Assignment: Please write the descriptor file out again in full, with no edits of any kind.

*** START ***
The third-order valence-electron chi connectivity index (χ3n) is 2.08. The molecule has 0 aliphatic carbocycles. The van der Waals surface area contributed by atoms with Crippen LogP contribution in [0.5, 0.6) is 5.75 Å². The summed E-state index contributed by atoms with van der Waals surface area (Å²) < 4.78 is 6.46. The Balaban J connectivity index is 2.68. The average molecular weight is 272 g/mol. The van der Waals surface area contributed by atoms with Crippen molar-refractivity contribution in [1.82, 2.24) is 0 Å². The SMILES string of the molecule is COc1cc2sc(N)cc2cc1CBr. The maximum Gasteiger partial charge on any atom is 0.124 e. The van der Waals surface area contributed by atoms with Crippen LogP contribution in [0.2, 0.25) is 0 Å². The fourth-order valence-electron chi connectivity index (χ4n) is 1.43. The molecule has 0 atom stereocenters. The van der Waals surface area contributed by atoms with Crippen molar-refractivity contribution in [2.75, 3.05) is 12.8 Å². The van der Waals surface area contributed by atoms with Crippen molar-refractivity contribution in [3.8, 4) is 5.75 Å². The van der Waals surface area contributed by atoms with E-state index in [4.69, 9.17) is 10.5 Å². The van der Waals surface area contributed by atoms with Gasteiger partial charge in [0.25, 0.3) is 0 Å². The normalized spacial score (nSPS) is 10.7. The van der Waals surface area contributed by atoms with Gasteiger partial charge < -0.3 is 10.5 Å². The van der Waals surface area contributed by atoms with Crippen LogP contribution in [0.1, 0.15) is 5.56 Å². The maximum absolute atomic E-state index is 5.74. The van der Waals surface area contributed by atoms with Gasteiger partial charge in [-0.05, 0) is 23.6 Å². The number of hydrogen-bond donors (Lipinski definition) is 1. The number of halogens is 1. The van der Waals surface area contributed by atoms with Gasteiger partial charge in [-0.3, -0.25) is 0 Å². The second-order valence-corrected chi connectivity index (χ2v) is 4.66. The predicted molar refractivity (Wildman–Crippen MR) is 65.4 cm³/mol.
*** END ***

The third-order valence-electron chi connectivity index (χ3n) is 2.08. The molecule has 0 aliphatic carbocycles. The van der Waals surface area contributed by atoms with Crippen LogP contribution in [0.5, 0.6) is 5.75 Å². The summed E-state index contributed by atoms with van der Waals surface area (Å²) < 4.78 is 6.46. The Balaban J connectivity index is 2.68. The average molecular weight is 272 g/mol. The van der Waals surface area contributed by atoms with Crippen molar-refractivity contribution in [1.82, 2.24) is 0 Å². The SMILES string of the molecule is COc1cc2sc(N)cc2cc1CBr. The maximum Gasteiger partial charge on any atom is 0.124 e. The van der Waals surface area contributed by atoms with Crippen LogP contribution in [0.2, 0.25) is 0 Å². The fourth-order valence-electron chi connectivity index (χ4n) is 1.43. The molecule has 0 atom stereocenters. The van der Waals surface area contributed by atoms with Crippen molar-refractivity contribution in [2.75, 3.05) is 12.8 Å². The van der Waals surface area contributed by atoms with Crippen molar-refractivity contribution in [3.8, 4) is 5.75 Å². The van der Waals surface area contributed by atoms with E-state index in [4.69, 9.17) is 10.5 Å². The van der Waals surface area contributed by atoms with Gasteiger partial charge in [0.25, 0.3) is 0 Å². The normalized spacial score (nSPS) is 10.7. The van der Waals surface area contributed by atoms with Gasteiger partial charge < -0.3 is 10.5 Å². The van der Waals surface area contributed by atoms with Crippen LogP contribution in [0.1, 0.15) is 5.56 Å². The maximum absolute atomic E-state index is 5.74. The van der Waals surface area contributed by atoms with Gasteiger partial charge in [-0.05, 0) is 23.6 Å². The number of hydrogen-bond donors (Lipinski definition) is 1. The number of halogens is 1. The van der Waals surface area contributed by atoms with Gasteiger partial charge in [-0.3, -0.25) is 0 Å². The second-order valence-corrected chi connectivity index (χ2v) is 4.66. The predicted molar refractivity (Wildman–Crippen MR) is 65.4 cm³/mol.